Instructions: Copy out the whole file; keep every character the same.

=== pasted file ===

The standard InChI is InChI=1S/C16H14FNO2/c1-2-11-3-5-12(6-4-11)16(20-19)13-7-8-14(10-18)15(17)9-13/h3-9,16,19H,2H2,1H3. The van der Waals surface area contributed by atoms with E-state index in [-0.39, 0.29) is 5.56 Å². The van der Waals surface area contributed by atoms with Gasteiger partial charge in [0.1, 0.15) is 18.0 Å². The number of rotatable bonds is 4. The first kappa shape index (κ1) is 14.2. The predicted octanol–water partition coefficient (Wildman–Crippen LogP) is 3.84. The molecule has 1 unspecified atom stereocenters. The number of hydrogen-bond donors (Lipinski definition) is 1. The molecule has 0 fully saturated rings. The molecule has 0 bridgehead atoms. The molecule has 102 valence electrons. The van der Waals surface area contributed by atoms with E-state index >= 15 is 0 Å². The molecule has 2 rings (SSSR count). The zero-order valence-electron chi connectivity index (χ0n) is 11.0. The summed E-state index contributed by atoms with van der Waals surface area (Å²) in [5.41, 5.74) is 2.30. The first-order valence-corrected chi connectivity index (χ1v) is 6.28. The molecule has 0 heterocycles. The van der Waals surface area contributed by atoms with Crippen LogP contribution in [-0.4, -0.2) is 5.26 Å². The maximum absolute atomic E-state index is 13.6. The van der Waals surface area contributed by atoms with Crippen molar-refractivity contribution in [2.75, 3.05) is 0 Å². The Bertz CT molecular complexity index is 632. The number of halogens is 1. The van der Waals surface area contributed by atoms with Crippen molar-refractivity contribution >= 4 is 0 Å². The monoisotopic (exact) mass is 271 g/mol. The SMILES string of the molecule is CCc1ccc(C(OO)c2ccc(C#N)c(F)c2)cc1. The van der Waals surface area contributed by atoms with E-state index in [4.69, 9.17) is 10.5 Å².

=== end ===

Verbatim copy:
The standard InChI is InChI=1S/C16H14FNO2/c1-2-11-3-5-12(6-4-11)16(20-19)13-7-8-14(10-18)15(17)9-13/h3-9,16,19H,2H2,1H3. The van der Waals surface area contributed by atoms with E-state index in [-0.39, 0.29) is 5.56 Å². The van der Waals surface area contributed by atoms with Gasteiger partial charge in [0.1, 0.15) is 18.0 Å². The number of rotatable bonds is 4. The first kappa shape index (κ1) is 14.2. The predicted octanol–water partition coefficient (Wildman–Crippen LogP) is 3.84. The molecule has 1 unspecified atom stereocenters. The number of hydrogen-bond donors (Lipinski definition) is 1. The molecule has 0 fully saturated rings. The molecule has 0 bridgehead atoms. The molecule has 102 valence electrons. The van der Waals surface area contributed by atoms with E-state index >= 15 is 0 Å². The molecule has 2 rings (SSSR count). The zero-order valence-electron chi connectivity index (χ0n) is 11.0. The summed E-state index contributed by atoms with van der Waals surface area (Å²) in [5.41, 5.74) is 2.30. The first-order valence-corrected chi connectivity index (χ1v) is 6.28. The molecule has 0 heterocycles. The van der Waals surface area contributed by atoms with Crippen LogP contribution in [-0.4, -0.2) is 5.26 Å². The maximum absolute atomic E-state index is 13.6. The van der Waals surface area contributed by atoms with Crippen molar-refractivity contribution in [2.75, 3.05) is 0 Å². The Bertz CT molecular complexity index is 632. The number of halogens is 1. The van der Waals surface area contributed by atoms with Crippen molar-refractivity contribution >= 4 is 0 Å². The monoisotopic (exact) mass is 271 g/mol. The SMILES string of the molecule is CCc1ccc(C(OO)c2ccc(C#N)c(F)c2)cc1. The van der Waals surface area contributed by atoms with E-state index in [4.69, 9.17) is 10.5 Å².